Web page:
Theres a reason for the U.S. Patent and Trademark Office. It was created to foster invention by rewarding inventors for their time and trouble by granting temporary monopoly protection for the fruits of their labor. The net result is a benefit to society: Rewarding inventors tends to bring about more invention and economic productivity.
Because patent applications mandate disclosure, the patent process has social advantages over trade-secret alternatives. However, if a given law or enforcement pattern of a law—including patent law—results in harm to society, then its time to change the laws. Patents on software carry the potential of harm to the software industry and thereby to the economy. Equally problematic are the so-called method patents, or patents on application behavior, such as Amazons famous—or infamous—one-click patent.
How dangerous are software patents? Information Builders President and CEO Gerald Cohen warned eWEEK editors that the presence of patents is a scourge to the industry. Cohen has seen much innovation in a patent-free climate. Now he and other software leaders are being threatened with lawsuits. Software companies need to create software, which, after all, often has a short shelf life. They do not need to spend precious resources hiring expensive attorneys. Copyright protection should be enough. A copyright protects original expression; its existence encourages software developers to seek new ways of presenting function to users and of streamlining integration behind the scenes.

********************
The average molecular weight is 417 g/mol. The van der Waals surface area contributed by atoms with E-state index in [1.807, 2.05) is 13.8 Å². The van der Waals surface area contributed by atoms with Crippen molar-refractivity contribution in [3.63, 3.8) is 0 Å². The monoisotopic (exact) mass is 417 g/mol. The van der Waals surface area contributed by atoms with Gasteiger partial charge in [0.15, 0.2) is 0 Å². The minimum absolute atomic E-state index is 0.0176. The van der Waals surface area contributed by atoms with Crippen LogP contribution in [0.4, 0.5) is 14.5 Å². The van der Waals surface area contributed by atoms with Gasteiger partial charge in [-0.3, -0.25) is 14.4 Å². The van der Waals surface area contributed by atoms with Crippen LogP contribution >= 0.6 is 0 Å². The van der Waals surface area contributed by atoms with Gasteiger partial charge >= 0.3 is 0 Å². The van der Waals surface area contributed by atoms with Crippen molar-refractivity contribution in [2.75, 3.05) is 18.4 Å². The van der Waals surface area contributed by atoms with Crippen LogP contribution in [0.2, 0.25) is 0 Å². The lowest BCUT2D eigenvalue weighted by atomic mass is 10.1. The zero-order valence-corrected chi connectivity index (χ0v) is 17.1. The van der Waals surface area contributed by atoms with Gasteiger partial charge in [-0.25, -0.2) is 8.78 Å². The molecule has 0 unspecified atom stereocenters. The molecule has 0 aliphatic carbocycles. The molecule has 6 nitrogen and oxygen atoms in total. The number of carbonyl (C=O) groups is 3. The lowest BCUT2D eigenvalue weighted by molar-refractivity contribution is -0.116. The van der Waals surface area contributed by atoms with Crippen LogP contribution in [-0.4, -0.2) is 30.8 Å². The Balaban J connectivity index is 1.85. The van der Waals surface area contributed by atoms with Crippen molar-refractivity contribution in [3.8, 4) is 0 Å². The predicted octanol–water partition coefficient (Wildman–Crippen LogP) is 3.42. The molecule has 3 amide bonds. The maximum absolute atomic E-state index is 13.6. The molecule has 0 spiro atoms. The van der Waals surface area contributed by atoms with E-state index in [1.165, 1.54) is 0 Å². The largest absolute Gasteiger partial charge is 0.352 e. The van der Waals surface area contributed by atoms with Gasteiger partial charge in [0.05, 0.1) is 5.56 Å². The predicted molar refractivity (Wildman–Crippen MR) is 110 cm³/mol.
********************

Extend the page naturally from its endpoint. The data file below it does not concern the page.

If patents for software are generally not a good idea, patents are out of bounds when it comes to standard protocols, such as those that underpin the World Wide Web. Keeping the Web patent-free prevents it from becoming a hunting ground for those seeking royalties on some of the most widely used software.
There are encouraging developments, however. The World Wide Web Consortiums forthright stand on the issue sets an excellent example. The W3Cs intent has been known for a while, but only last month did the organization issue a formal policy statement banning patented technologies from its standards.
In addition, some unjustified patents have been thrown out. For example, British Telecom claimed every organization using Web hyperlinks would need to license a patent the U.S. PTO issued it in 1989. Last year, it lost its test lawsuit against Prodigy Communications when U.S. District Judge Colleen McMahon ruled that the patent didnt apply to hyperlinks. In addition, three patents covering client/server computing as a whole were ruled invalid by the courts in mid-2002 because the technology described was in public use before the patent application was filed.
Thus, there are signs that a rational approach to software patents is gaining momentum. Still, the PTO needs to do more to raise the bar for software patents. If they are to be granted , software patents ought to be extremely rare indeed.